Code of Practice on Disinformation revision extended into 2022

The Commission had previously called for the process of strengthening the Code to be completed by the end of the year. [Shutterstock / Naeblys]

The process of updating the EU’s Code of Practice on Disinformation has been extended to the end of March 2022, as 26 new potential signatories joined the revision.

The Commission had previously called for strengthening the code to be completed by the end of the year, following May guidance on how the original version of the tool could be improved. 

“Current and prospective signatories must work together efficiently and deliver a strong Code. Expectations are high given the stakes and time is pressing”, said Commissioner for the Internal Market Thierry Breton. 

“This Code will be a clear game-changer to adapt the responsibility of online platforms by ensuring timely, adequate and efficient measures to fight disinformation in the EU. The informational space should not be a Wild West exposing citizens to untamed disinformation flux.” 

The latest prospective signatories join a growing number of companies and organisations that have come aboard the process in recent months. The original tool’s signatories were exclusively big tech companies, but more recent additions represent a broader range of stakeholders, including civil society groups, advertising agencies, and research organisations.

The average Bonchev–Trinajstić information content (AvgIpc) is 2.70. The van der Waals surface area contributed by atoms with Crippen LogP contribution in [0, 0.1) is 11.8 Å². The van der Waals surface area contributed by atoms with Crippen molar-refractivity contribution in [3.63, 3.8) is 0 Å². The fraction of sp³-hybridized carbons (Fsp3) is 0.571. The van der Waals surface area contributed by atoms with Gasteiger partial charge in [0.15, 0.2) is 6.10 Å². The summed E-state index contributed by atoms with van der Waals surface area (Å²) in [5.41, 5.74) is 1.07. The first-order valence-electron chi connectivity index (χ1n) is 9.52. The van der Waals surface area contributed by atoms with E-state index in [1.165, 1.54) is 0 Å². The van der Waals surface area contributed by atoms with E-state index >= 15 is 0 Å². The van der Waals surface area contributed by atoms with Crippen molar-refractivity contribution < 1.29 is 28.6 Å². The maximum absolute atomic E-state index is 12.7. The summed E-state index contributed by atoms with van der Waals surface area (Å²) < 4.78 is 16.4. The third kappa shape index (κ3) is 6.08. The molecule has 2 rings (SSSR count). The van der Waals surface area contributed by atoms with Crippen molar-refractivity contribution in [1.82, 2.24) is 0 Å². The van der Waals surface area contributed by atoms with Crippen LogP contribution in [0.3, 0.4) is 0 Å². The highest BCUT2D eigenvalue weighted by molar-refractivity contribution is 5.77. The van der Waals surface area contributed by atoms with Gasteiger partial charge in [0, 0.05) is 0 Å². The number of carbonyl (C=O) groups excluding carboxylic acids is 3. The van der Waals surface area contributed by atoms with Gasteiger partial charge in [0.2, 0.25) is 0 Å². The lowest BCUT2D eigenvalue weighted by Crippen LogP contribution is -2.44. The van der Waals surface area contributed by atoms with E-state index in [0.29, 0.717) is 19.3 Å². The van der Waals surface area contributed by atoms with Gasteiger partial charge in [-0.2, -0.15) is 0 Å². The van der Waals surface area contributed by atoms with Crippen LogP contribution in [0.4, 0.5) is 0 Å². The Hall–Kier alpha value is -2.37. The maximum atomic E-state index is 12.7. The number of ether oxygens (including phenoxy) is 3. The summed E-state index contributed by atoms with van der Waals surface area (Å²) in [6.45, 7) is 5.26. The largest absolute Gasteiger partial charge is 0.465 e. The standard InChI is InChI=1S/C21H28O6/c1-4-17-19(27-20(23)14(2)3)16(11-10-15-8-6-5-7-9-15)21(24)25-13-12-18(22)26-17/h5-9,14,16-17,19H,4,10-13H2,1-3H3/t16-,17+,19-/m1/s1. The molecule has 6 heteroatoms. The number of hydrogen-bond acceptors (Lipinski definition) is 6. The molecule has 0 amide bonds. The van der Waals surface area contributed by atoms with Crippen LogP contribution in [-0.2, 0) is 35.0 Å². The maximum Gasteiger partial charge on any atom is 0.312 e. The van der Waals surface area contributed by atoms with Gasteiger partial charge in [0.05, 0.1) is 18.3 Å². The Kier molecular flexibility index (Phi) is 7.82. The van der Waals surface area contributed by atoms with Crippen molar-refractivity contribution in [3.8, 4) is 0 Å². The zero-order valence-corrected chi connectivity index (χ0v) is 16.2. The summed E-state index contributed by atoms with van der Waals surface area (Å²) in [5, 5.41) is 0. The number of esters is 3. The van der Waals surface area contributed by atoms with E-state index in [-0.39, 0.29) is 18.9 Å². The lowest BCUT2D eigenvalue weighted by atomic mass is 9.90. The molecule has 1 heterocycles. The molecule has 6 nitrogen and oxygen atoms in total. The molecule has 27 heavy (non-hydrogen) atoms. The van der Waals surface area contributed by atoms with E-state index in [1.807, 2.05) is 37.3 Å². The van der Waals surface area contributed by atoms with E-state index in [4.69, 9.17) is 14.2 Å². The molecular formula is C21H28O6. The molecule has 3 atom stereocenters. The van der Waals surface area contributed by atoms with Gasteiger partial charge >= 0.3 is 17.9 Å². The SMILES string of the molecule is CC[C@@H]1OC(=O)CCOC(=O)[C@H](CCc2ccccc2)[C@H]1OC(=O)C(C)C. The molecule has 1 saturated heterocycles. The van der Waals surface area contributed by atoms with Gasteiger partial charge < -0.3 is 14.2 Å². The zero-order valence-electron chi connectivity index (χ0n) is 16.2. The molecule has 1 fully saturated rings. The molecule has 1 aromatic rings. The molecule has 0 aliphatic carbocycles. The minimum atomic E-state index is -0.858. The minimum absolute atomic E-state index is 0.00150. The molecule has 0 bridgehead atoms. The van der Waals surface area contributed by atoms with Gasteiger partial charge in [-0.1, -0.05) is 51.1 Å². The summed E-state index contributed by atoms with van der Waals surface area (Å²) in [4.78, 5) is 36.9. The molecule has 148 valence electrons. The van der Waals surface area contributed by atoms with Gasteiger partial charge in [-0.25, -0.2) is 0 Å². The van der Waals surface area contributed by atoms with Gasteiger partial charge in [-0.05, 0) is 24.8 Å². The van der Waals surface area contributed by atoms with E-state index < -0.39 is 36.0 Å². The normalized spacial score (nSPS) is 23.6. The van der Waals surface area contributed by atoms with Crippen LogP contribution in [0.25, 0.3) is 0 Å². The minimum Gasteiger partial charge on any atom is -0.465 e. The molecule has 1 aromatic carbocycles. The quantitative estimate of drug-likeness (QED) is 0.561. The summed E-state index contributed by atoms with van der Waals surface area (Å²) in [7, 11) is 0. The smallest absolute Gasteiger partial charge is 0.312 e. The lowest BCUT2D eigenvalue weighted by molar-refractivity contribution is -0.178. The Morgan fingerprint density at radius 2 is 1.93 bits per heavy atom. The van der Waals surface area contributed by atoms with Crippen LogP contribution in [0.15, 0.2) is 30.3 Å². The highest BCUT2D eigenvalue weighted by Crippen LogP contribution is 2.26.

New signatories to join EU anti-disinformation code amid calls for improvement

While “significant changes” related to monitoring and transparency are needed in the European Commission’s Code of Practice on Disinformation according to a report published this week, 16 new prospective companies have signed up to help with its drafting.

The Commission has also extended its COVID-19 disinformation monitoring programme, which tracks steps taken by the codes’ online platform signatories to combat pandemic-related disinformation. Set to end in December, the programme will continue for six months until June 2022.